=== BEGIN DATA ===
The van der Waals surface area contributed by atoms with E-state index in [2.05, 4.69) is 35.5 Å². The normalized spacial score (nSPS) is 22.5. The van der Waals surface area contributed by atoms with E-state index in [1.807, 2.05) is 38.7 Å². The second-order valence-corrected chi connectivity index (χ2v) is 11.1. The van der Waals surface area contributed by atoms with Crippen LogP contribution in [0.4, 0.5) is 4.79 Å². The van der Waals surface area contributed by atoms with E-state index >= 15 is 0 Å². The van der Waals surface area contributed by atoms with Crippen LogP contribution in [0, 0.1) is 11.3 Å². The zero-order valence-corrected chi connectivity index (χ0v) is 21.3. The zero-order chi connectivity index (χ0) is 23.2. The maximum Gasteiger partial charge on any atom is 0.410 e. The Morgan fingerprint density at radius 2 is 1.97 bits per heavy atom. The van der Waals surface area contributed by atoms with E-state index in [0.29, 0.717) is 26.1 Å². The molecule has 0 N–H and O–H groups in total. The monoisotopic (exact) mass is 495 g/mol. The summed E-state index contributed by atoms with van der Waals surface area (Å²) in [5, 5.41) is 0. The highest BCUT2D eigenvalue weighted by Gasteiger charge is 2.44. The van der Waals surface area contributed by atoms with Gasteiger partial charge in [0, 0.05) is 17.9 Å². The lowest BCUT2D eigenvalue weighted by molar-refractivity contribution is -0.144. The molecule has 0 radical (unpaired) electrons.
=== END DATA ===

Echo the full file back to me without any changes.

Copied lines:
The van der Waals surface area contributed by atoms with E-state index in [2.05, 4.69) is 35.5 Å². The normalized spacial score (nSPS) is 22.5. The van der Waals surface area contributed by atoms with E-state index in [1.807, 2.05) is 38.7 Å². The second-order valence-corrected chi connectivity index (χ2v) is 11.1. The van der Waals surface area contributed by atoms with Crippen LogP contribution in [0.4, 0.5) is 4.79 Å². The van der Waals surface area contributed by atoms with E-state index >= 15 is 0 Å². The van der Waals surface area contributed by atoms with Crippen LogP contribution in [0, 0.1) is 11.3 Å². The zero-order valence-corrected chi connectivity index (χ0v) is 21.3. The zero-order chi connectivity index (χ0) is 23.2. The maximum Gasteiger partial charge on any atom is 0.410 e. The Morgan fingerprint density at radius 2 is 1.97 bits per heavy atom. The van der Waals surface area contributed by atoms with E-state index in [0.29, 0.717) is 26.1 Å². The molecule has 0 N–H and O–H groups in total. The monoisotopic (exact) mass is 495 g/mol. The summed E-state index contributed by atoms with van der Waals surface area (Å²) in [5, 5.41) is 0. The highest BCUT2D eigenvalue weighted by Gasteiger charge is 2.44. The van der Waals surface area contributed by atoms with Gasteiger partial charge in [0, 0.05) is 17.9 Å². The lowest BCUT2D eigenvalue weighted by molar-refractivity contribution is -0.144. The molecule has 0 radical (unpaired) electrons.